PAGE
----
Assisted Living residences combine private suites with support services and social activities to help seniors with some limitations to continue living as independently as they can. It often provides the bridge between home support and residential care. Often residents are people who no longer want or are able to live totally independently in their own homes, but they aren't candidates yet for the total care provided by Residential Care (also called continuing care or complex care) residences. Assisted Living candidates need to be mobile or at least able to transfer on their own. Services you may expect at an Assisted Living residence include:
- Basic Housing (from private or double occupancy rooms to suites
- Meals and snacks
- 24-hour staff availability
- Assistance with activities of daily living, if needed, such as bathing, dressing, toileting, hygiene and grooming, eating, and walking
- Administration or assistance with self-administration of medications
- Housekeeping, maintenance, and help with laundry
- Social and recreational activities
- Transportation to activities, appointments, shopping, etc.
Residences can be subsidized by government, offering seniors a comfortable home for a percentage of their after-tax income (70% in British Columbia), or privately funded, providing accommodation at market rates. An increasing number of private residences are partnering with local and provincial health authorities to also provide units at subsidized costs. To qualify for subsidized rent, you must be assessed by a case worker from the Vancouver Island Health Authority (VIHA).
Because health and safety is important to seniors, legislation introduced by the provincial government, under the Community Care and Assisted Living Act, requires all Assisted Living residences in British Columbia to be registered and meet health and safety standards. Any health or safety complaints will be investigated by the province's Assisted Living Registrar. The standards cover everything from safe building design to ensuring occupants' rooms are clean and that balanced and nutritious meals are served. They also include the requirements for helping occupants to take their medications.
For some seniors, moving into an Assisted Living residence is a logical choice. Usually they have been receiving home care several times during the week, but the tasks of maintaining a house and ensuring their needs are completely met in a timely and safe way begin to be a strain on them, and often their family members as well. The services and safety provided by an Assisted Living residence allow the resident to remain significantly independent - longer than they may have managed living on their own.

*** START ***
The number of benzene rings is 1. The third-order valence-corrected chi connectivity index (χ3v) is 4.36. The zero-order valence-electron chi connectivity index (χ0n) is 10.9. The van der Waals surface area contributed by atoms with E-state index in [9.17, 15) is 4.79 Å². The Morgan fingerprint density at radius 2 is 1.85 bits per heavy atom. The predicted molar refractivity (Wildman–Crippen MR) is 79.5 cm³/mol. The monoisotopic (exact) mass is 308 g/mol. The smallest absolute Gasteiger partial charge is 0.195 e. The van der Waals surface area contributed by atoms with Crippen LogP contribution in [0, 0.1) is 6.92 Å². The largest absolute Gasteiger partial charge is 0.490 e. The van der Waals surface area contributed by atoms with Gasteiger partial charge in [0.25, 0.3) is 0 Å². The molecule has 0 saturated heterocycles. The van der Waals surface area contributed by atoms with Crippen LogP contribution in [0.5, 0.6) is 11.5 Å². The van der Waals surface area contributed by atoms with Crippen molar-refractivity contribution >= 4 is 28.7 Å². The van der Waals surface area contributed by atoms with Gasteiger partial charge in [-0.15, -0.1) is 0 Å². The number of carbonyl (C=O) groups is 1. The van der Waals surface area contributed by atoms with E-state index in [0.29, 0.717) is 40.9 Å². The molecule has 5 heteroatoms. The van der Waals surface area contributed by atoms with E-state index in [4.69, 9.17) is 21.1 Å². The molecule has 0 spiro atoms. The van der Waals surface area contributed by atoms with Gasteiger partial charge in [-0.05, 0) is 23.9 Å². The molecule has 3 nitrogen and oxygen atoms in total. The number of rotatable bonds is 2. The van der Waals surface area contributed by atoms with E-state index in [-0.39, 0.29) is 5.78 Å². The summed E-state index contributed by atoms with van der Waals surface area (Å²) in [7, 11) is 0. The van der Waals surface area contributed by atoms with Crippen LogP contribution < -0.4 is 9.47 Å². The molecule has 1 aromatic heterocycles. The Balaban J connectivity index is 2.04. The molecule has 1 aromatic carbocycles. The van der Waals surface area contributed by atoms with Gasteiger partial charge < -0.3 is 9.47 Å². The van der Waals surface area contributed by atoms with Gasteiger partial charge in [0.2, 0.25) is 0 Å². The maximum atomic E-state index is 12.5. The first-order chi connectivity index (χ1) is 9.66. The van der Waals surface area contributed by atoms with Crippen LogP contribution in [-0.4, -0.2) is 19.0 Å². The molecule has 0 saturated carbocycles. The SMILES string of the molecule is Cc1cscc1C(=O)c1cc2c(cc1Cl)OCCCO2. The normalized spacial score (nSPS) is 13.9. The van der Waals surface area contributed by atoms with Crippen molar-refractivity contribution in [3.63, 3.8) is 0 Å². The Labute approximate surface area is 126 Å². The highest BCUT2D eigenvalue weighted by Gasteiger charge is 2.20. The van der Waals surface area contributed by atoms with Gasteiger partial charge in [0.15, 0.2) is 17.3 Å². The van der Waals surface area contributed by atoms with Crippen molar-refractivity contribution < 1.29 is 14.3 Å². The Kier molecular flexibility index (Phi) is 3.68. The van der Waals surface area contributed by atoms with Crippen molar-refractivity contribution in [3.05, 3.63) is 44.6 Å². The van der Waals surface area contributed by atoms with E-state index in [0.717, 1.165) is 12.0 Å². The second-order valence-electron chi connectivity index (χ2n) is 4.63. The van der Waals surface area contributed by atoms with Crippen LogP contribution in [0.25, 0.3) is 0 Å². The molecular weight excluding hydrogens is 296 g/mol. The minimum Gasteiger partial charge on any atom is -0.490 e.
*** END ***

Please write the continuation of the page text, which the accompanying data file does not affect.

Not all residents at Assisted Living residences require significant care or assistance. Many are there because they want a simpler lifestyle without the worry of maintaining a home and they seek the companionship of other people their own age. They also may have chosen Assisted Living over an Independent Living residence because they want some minor help (monitoring medications, for example) or they anticipate the day when they may need this help. They want to settle into a stable, comfortable lifestyle and be ready for whatever comes.
Some residences may contract with home health agencies to come in and offer services to residences, while some may have a resident nurse or physiotherapist to help with minor medical problems. Some residences specialize in the care of Alzheimer's patients who often require supervision and locked entrance doors to prevent them from wandering from the building and getting lost or injured.
Today's Assisted Living residences do not look like the old-style nursing homes many of us are used to. Instead of a sterile hospital environment, Assisted Living residences are apartment buildings with private rooms or suites and locked doors. Instead of a nurse's station, there is a help or reception desk that handles any inquiries from residents. Instead of waiting areas and cafeterias, there are cozy gathering areas with couches, fireplaces, gardens, and atriums. Dining areas rival luxurious banquet rooms, complete with an experienced chef and table assistants in crisp, formal attire. Often entertainment is provided during or after mealtimes. Themed dinners and elegant soirees make up the mixture of monthly events residents look forward to with great anticipation. Pleasant surroundings contribute to the feeling of well-being as neighbors chat and plan their activities together. Stimulating outings are usually planned by an events coordinator, with transportation provided for those residents who don't drive.
For many, it's a big relief when they can place the day to day tasks in the hands of a care provider. Residents are free to enjoy the privacy of their own suite, entertain friends, or join in group social activities. The choice is theirs. With a positive attitude, many new friends can be made. Daily activities such as exercise programs and afternoon tea or happy hour make the time pass quickly. Special events such as bingo, sing-alongs around the grand piano, or movie nights, offer opportunities to mix and mingle with other residents.
An added benefit for family members is knowing that their parent is being well cared for in a safe and comfortable environment. Visits can take on a whole new dimension when the stresses of coping with daily living are not part of the relationship.
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